Since I began serving on the nurse retention committee at my hospital, I have become more aware of costs and of turnover rates. As this article points out, it is expensive to lose a new nurse for the hospital. But, I think it is expensive and unnecessary to lose any nurse at all. While the focus of this article is on the new graduate nurse, I think if we expand the premise and come up with ways to nurture our experienced nurses by validating their concerns and responding to their calls for help.
Please read the article and let me know if you agree or if you disagree.
By Claire Brocato, contributor
Dec. 18, 2009 – For new nurses entering the profession, a number of challenges and frustrations can lead to high turnover rates, which has become a major issue at many hospitals nationwide. Two Chicago-area hospitals are investing their time and resources in finding the solution, and helping set the standard for the rest of the nation to follow.
The Nationwide Problem
The median voluntary turnover rate for first-year nurses is 27.1 percent, according to a 2007 report from PricewaterhouseCoopers’ Health Research Institute, while further research shows that the turnover rate for newly graduated nurses jumps to 57 percent in their second year.
This kind of turnover can put a strain on hospital staff, as well as its finances. The estimated cost to replace just one new graduate nurse is $88,000 as reported in the January 2008 issue of the Journal of Nursing Administration.
So why are they leaving? In a 2007 study funded by Robert Wood Johnson Foundation, researchers found that newly licensed RNs often encounter frustration with their new positions, citing workload demands, unexpected situations, a relentless pressure for speed and lack of respect as the most challenging aspects of their new jobs. While anecdotal evidence indicates that the current recession may have cut the turnover rate temporarily, the underlying problem continues to plague hospitals.
In an effort to ease the transition for new RNs and to prevent these nurses from leaving, an increasing number of hospitals have begun implementing programs aimed at providing new graduate nurses with the support and guidance they need as they enter the workforce.
Two Chicago Success Stories
With a turnover rate hovering near 30 percent for their first-year nurses, Children’s Memorial Hospital in Chicago, Illinois, knew that they could do more to address the needs of their novice nurses. After interviewing their new graduate workforce and incorporating research from other organizations, Children’s Memorial launched their New Nurse Internship Program—and saw their new graduate turnover rate drop to 12.3 percent.
“We’ve had excellent feedback about our internship program from our graduate nurses,” said Barbara Keating, RN, MS, director of clinical learning and innovations at Children’s Memorial Hospital. “Our nurses really appreciate the learning experiences it offers.”
The hospital’s New Nurse Internship Program focuses on five key elements, including: (1) an individualized preceptor orientation that offers a one-on-one relationship with an experienced nurse within the same unit; (2) ongoing classroom instruction that focuses on practical, hands-on situations; (3) transition sessions that offer novice nurses a safe environment to voice their concerns or frustrations; (4) clinical exchange opportunities that allow new RNs to learn about other areas of care within the hospital; and (5) clinical mentors, who serve as counselors and advisors to the new nurse.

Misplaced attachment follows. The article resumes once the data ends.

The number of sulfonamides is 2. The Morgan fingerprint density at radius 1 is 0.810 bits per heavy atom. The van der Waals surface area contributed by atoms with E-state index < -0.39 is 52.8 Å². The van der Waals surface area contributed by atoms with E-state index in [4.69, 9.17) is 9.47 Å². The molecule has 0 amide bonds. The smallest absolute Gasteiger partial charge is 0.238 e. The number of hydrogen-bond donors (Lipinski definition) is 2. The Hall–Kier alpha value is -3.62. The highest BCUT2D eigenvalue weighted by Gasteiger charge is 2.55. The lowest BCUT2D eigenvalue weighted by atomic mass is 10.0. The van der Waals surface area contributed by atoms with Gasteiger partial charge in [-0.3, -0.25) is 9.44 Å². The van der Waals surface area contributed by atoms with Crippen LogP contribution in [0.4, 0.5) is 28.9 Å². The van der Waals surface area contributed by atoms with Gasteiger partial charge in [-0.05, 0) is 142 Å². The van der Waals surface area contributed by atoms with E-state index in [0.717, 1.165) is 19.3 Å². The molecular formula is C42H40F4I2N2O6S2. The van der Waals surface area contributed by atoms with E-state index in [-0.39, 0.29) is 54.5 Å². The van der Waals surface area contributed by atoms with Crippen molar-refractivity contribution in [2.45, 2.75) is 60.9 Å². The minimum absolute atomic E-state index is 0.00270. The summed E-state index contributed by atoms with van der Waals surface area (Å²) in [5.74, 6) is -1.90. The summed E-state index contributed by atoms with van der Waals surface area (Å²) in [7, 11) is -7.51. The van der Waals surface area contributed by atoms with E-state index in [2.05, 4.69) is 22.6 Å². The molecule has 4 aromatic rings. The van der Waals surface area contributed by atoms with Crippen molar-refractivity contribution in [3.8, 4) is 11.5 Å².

“Our internship program has also been very successful as a recruitment tool,” Keating added. “Student nurses hear about the program from our new grad nurses and they want to work at a hospital that offers that kind of support when they enter the workforce.”
Launched in June 2008, Weiss Hospital in Chicago, Illinois, has found similar success with their Nurturing the New Grad Nurse program, a 12-week course that focuses on clinical and professional development.
Once a week, the new nurses meet in the classroom to hear physicians, nurse leaders and other hospital personnel present aspects of their jobs, and gain support in their transition to the hospital workplace.
“The curriculum is based on realities of practice” explained Stella Hatcliffe, RN, MS, vice president of patient care services and professional development at Weiss Hospital. “It provides our new RNs with the tools they need to grow and to build collaborative relationships with other staff.”
During the weekly sessions, the new graduates also have the opportunity to network with each other, to share their experiences from the previous week, to voice any frustrations and to reflect upon what they have learned.
“Providing our new nurses with this kind of peer support has been one of the most successful elements of the program,” said Hatcliffe. “It’s comforting, as a new nurse, to know that others are going through the same experiences as you and that they understand your situation. They have an entire peer group they can turn to for support.”
Other important elements of the new graduate program include partnering the new RN with a senior nurse for the first 12 weeks, and allowing the new nurse to visit other departments for the day and to shadow various hospital personnel—including respiratory therapists, unit clerks and patient care technicians—to learn about workflow and how each department operates.
“We are continually improving the program, based on the feedback we receive from our nurses,” said Hatcliffe, “but most importantly, we know from our high retention rate that it eases the transition and gives our new nurses the confidence they need to practice their skills and to deliver quality patient care.”
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